You can’t really do anything. He will behave the way he wants for whatever reason. You did things the best way you could. Sometimes the balls are in the others court.

stratman37's avatar

Happened to me too. Let ‘em down easy.

thriftymaid's avatar

You have to be honest with them. Sometimes you can’t even be friends from that point. But honest is the only way to be. I would never play with someone’s feelings when they have taken the risk to expose them.

mary84's avatar

It is very difficult to be just friends with someone your are madly in love with, so if someone I knew was madly in love with me, even if I appreciate their friendship I’d try and save them from getting hurt. Plus I know from experience it is very difficult to just fall out of love with someone and accept only friendship if you’ve had strong feelings for that person.

I think you did the right thing, I would have done the same thing myself. It’s very difficult to be friends with a person who is in love with you, yet at the same time not lead them on.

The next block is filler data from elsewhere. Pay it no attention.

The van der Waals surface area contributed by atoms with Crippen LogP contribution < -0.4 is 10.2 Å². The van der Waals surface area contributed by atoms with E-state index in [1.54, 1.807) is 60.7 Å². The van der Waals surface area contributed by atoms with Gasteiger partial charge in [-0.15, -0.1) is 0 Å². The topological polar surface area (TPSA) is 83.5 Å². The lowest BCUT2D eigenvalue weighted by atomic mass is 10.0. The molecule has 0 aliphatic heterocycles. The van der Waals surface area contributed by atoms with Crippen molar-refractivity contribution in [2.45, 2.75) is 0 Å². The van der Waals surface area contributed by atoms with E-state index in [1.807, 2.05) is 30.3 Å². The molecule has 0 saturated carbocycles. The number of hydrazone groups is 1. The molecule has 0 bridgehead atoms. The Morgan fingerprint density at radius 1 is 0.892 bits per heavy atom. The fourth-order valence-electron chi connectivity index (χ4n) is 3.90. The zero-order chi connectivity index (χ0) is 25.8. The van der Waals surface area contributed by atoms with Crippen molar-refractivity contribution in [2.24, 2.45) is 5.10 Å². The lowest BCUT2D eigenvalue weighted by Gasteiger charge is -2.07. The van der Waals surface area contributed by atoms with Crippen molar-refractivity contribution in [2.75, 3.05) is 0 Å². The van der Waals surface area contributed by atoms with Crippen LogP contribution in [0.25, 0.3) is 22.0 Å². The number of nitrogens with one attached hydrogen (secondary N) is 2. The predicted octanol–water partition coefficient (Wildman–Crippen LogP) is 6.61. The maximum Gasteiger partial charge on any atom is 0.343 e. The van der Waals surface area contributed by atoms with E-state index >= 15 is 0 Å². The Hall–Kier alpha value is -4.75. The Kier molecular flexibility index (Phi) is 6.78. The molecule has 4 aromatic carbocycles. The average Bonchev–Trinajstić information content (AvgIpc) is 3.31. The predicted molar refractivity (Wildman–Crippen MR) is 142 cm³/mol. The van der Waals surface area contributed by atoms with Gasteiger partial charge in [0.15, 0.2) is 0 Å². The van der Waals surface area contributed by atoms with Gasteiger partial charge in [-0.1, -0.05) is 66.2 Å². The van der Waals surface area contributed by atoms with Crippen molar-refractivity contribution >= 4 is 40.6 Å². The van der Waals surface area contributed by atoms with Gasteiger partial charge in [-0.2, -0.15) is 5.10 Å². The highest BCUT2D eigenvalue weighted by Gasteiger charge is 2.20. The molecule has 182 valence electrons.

Disconnecting yourself from someone who has feelings for you is only a way to save someone from getting hurt and make it clear you are not interested so as not to lead them on, I think.

Captain_Fantasy's avatar

I’d want to make sure they didn’t hit on me again.
Therefore, I’d probably take a defensive stance that bordered on hostility to drive the point home that I didn’t want to be with them. It’s hard to pierce the bubble of denial so sometimes you really need to go the extra mile to tell them “it ain’t happening”. Otherwise, you run the risk of them sending you flowers at work or showing up unexpectedly at awkward moments or drunk dialing you late at night and none of those are good situations. When you tell someone you’re not interested in them romantically, you really need to be direct; brutally so if that’s what you need to do. The thing to do is take control of the situation yourself. Make sure you’re the one who has the power because with the forlorn, they especially will take a yard if you give them an inch. You take that inch back and when they try to take a centimeter of it, you lay the hammer down. That’ll take care of things straight away.